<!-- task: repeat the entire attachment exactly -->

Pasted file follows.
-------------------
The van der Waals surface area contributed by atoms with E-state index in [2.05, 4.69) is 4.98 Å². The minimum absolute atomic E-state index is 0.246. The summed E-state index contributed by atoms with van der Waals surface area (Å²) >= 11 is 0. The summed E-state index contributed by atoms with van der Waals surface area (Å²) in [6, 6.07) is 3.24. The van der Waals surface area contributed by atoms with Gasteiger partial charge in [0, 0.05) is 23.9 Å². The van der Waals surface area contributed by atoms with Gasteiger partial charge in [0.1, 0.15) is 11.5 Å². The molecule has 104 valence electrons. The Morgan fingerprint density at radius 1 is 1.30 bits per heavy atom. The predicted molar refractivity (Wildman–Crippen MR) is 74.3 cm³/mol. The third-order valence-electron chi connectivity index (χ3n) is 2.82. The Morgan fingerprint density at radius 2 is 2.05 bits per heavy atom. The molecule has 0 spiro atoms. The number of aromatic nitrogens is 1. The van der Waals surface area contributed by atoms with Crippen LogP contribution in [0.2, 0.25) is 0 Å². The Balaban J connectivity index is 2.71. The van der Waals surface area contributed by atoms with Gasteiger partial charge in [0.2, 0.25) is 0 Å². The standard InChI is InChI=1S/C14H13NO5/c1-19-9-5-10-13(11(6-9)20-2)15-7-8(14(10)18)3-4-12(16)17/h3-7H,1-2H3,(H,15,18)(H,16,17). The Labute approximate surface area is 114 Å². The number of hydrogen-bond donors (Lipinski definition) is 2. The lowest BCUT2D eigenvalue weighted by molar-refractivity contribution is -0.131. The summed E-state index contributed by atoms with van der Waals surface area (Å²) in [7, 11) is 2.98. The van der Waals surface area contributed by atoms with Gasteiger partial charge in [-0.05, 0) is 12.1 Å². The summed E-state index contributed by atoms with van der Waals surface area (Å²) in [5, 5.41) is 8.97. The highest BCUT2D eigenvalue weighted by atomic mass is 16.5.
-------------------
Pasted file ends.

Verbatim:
The van der Waals surface area contributed by atoms with E-state index in [2.05, 4.69) is 4.98 Å². The minimum absolute atomic E-state index is 0.246. The summed E-state index contributed by atoms with van der Waals surface area (Å²) >= 11 is 0. The summed E-state index contributed by atoms with van der Waals surface area (Å²) in [6, 6.07) is 3.24. The van der Waals surface area contributed by atoms with Gasteiger partial charge in [0, 0.05) is 23.9 Å². The van der Waals surface area contributed by atoms with Gasteiger partial charge in [0.1, 0.15) is 11.5 Å². The molecule has 104 valence electrons. The Morgan fingerprint density at radius 1 is 1.30 bits per heavy atom. The predicted molar refractivity (Wildman–Crippen MR) is 74.3 cm³/mol. The third-order valence-electron chi connectivity index (χ3n) is 2.82. The Morgan fingerprint density at radius 2 is 2.05 bits per heavy atom. The molecule has 0 spiro atoms. The number of aromatic nitrogens is 1. The van der Waals surface area contributed by atoms with Crippen LogP contribution in [0.2, 0.25) is 0 Å². The Balaban J connectivity index is 2.71. The van der Waals surface area contributed by atoms with Gasteiger partial charge in [0.2, 0.25) is 0 Å². The standard InChI is InChI=1S/C14H13NO5/c1-19-9-5-10-13(11(6-9)20-2)15-7-8(14(10)18)3-4-12(16)17/h3-7H,1-2H3,(H,15,18)(H,16,17). The Labute approximate surface area is 114 Å². The number of hydrogen-bond donors (Lipinski definition) is 2. The lowest BCUT2D eigenvalue weighted by molar-refractivity contribution is -0.131. The summed E-state index contributed by atoms with van der Waals surface area (Å²) in [7, 11) is 2.98. The van der Waals surface area contributed by atoms with Gasteiger partial charge in [-0.05, 0) is 12.1 Å². The summed E-state index contributed by atoms with van der Waals surface area (Å²) in [5, 5.41) is 8.97. The highest BCUT2D eigenvalue weighted by atomic mass is 16.5.